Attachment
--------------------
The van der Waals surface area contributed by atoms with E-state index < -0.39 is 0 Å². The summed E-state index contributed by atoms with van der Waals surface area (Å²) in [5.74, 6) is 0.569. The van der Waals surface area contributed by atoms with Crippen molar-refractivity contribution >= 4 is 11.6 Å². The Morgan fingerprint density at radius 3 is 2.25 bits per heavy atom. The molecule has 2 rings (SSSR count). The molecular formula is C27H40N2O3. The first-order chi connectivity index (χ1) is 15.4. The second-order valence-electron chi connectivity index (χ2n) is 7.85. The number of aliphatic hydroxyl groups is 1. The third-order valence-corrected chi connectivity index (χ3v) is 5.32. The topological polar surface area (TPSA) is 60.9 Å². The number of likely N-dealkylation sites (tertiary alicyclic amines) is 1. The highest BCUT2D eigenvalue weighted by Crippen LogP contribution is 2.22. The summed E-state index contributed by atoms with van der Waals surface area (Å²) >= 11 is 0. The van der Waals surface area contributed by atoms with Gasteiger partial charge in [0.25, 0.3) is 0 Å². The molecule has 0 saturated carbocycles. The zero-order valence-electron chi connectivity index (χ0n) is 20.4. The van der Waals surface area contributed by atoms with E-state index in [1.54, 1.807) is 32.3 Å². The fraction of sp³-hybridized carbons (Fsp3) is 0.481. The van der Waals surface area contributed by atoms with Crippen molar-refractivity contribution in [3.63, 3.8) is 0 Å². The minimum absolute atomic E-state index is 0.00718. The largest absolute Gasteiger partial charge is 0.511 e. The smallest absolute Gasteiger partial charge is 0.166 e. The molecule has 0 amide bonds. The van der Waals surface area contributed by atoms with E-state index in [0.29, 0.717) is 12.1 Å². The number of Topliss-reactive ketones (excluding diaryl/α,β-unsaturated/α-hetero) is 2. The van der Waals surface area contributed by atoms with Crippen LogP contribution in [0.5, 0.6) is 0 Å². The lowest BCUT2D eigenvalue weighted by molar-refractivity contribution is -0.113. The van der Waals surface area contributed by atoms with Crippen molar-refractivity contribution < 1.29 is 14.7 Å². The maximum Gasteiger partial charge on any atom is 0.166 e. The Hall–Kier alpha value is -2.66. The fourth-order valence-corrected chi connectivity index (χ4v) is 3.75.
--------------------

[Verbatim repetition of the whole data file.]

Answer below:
The van der Waals surface area contributed by atoms with E-state index < -0.39 is 0 Å². The summed E-state index contributed by atoms with van der Waals surface area (Å²) in [5.74, 6) is 0.569. The van der Waals surface area contributed by atoms with Crippen molar-refractivity contribution >= 4 is 11.6 Å². The Morgan fingerprint density at radius 3 is 2.25 bits per heavy atom. The molecule has 2 rings (SSSR count). The molecular formula is C27H40N2O3. The first-order chi connectivity index (χ1) is 15.4. The second-order valence-electron chi connectivity index (χ2n) is 7.85. The number of aliphatic hydroxyl groups is 1. The third-order valence-corrected chi connectivity index (χ3v) is 5.32. The topological polar surface area (TPSA) is 60.9 Å². The number of likely N-dealkylation sites (tertiary alicyclic amines) is 1. The highest BCUT2D eigenvalue weighted by Crippen LogP contribution is 2.22. The summed E-state index contributed by atoms with van der Waals surface area (Å²) >= 11 is 0. The van der Waals surface area contributed by atoms with Gasteiger partial charge in [0.25, 0.3) is 0 Å². The molecule has 0 saturated carbocycles. The zero-order valence-electron chi connectivity index (χ0n) is 20.4. The van der Waals surface area contributed by atoms with E-state index in [1.54, 1.807) is 32.3 Å². The fraction of sp³-hybridized carbons (Fsp3) is 0.481. The van der Waals surface area contributed by atoms with Crippen molar-refractivity contribution in [3.63, 3.8) is 0 Å². The minimum absolute atomic E-state index is 0.00718. The largest absolute Gasteiger partial charge is 0.511 e. The smallest absolute Gasteiger partial charge is 0.166 e. The molecule has 0 amide bonds. The van der Waals surface area contributed by atoms with E-state index in [0.29, 0.717) is 12.1 Å². The number of Topliss-reactive ketones (excluding diaryl/α,β-unsaturated/α-hetero) is 2. The van der Waals surface area contributed by atoms with Crippen LogP contribution in [0.5, 0.6) is 0 Å². The lowest BCUT2D eigenvalue weighted by molar-refractivity contribution is -0.113. The van der Waals surface area contributed by atoms with Crippen molar-refractivity contribution < 1.29 is 14.7 Å². The maximum Gasteiger partial charge on any atom is 0.166 e. The Hall–Kier alpha value is -2.66. The fourth-order valence-corrected chi connectivity index (χ4v) is 3.75.